Stadium foes say they have signatures for June voteStadium foes say they have signatures for June vote
By Anastasia Hendrix
OF THE EXAMINER STAFF Saturday, October 24, 1998
Opponents of the 49ers' embattled $525 million stadium-mall deal turned in more than 15,000 petition signatures to The City's elections department, claiming they were enough to put the issue back on the ballot next June.
Last May, Superior Court Judge Raymond Williamson Jr., dismissed a complaint filed by the Voter Integrity Project and the Committee to Stop the Giveaway, seeking to overturn the election because of alleged voting irregularities.
An appeal to Williamson's ruling was filed, and is still awaiting a hearing date, Doug Comstock of Voter Integrity Project said Friday.
The 15,000 signatures turned in by the two groups exceed the 10,500 required to place the initiative on the ballot. The measure would ask voters to repeal their 1997 approval of the stadium-mall deal -- known then as Propositions D and F.
"It sends a message that the people of San Francisco are not happy with the decision, and that people don't feel comfortable with it because since the election a lot of information has come to light," Comstock said.
He said issues of alleged voter fraud are foremost among the concerns.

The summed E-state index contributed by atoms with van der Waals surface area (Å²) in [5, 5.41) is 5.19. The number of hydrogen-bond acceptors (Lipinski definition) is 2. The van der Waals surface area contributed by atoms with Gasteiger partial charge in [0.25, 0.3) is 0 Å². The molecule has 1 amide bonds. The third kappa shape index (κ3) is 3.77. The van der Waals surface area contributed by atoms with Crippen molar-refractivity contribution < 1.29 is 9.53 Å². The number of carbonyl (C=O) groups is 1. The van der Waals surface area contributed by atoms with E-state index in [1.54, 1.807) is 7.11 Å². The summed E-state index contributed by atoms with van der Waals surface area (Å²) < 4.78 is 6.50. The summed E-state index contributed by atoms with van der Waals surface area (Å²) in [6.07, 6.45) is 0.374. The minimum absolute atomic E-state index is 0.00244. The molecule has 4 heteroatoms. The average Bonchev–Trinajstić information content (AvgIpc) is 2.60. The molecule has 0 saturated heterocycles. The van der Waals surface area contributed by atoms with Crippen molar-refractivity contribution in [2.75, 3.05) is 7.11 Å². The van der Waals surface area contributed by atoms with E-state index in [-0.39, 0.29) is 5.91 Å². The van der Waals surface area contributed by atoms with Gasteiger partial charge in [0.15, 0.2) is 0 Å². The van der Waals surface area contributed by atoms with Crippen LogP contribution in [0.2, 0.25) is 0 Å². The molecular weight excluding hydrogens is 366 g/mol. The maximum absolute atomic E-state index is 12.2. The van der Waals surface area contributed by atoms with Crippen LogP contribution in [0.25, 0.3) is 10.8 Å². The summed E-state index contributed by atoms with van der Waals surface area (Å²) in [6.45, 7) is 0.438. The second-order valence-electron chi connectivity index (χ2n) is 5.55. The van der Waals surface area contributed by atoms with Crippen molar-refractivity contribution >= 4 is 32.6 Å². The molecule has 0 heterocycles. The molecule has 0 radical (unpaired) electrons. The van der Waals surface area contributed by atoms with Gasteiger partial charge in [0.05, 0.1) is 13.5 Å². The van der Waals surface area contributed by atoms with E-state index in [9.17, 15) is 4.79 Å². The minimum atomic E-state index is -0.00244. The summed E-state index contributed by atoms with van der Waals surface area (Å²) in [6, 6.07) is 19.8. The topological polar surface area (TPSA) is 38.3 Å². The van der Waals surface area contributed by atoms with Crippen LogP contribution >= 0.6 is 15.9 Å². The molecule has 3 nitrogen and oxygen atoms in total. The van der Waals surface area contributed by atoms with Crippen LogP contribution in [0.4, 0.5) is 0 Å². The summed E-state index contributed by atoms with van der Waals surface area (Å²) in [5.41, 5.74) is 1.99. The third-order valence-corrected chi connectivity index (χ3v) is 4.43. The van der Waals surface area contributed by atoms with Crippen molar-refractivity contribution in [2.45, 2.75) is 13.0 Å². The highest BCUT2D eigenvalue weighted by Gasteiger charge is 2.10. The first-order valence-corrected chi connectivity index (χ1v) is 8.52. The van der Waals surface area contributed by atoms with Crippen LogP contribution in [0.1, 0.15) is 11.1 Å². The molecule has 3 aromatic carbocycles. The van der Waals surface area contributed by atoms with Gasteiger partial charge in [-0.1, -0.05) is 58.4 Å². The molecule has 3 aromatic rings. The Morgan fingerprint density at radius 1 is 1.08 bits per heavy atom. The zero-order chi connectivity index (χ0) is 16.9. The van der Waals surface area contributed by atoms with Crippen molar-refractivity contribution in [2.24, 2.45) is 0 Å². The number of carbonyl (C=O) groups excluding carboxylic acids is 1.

The signatures were gathered in neighborhoods and Safeway stores across The City, he said, adding that he found it interesting that many of the signatures came from residents in the Bayview District, near where the stadium-mall project is to be built.
Naomi Nishioka, acting director of the Department of Elections, said that for now, there are no plans to do anything with the signatures.
"We accepted the petitions," she said. "We won't verify the signatures unless we're ordered to do so by a court."
Comstock said he was confused by such a statement since Williamson's order was stayed by the courts after the appeal was filed.
"Therefore, it should be treated as any other petition until the appeals court has decided the case," he said. "If they (the elections department) are holding up verification of the signatures, that may not be legal and I think that would show some bias."
Comstock said he hopes the matter is resolved in time for the June ballot, "because June is the soonest possible time."
"And the sooner we drive a stake through the heart of this monster, the better," he said.
The stadium-mall project for Candlestick Point was approved by voters in June 1997, but management turmoil within the 49ers occasioned by co-owner Edward J. DeBartolo Jr.'s legal problems in Louisiana has thwarted the project's momentum.
It received a jump-start this week, however, when Mayor Brown announced that a point man had been hired to supervise the project. Rachel Gordon of The Examiner staff contributed to this report.
Copyright, San Francisco Examiner, 1998
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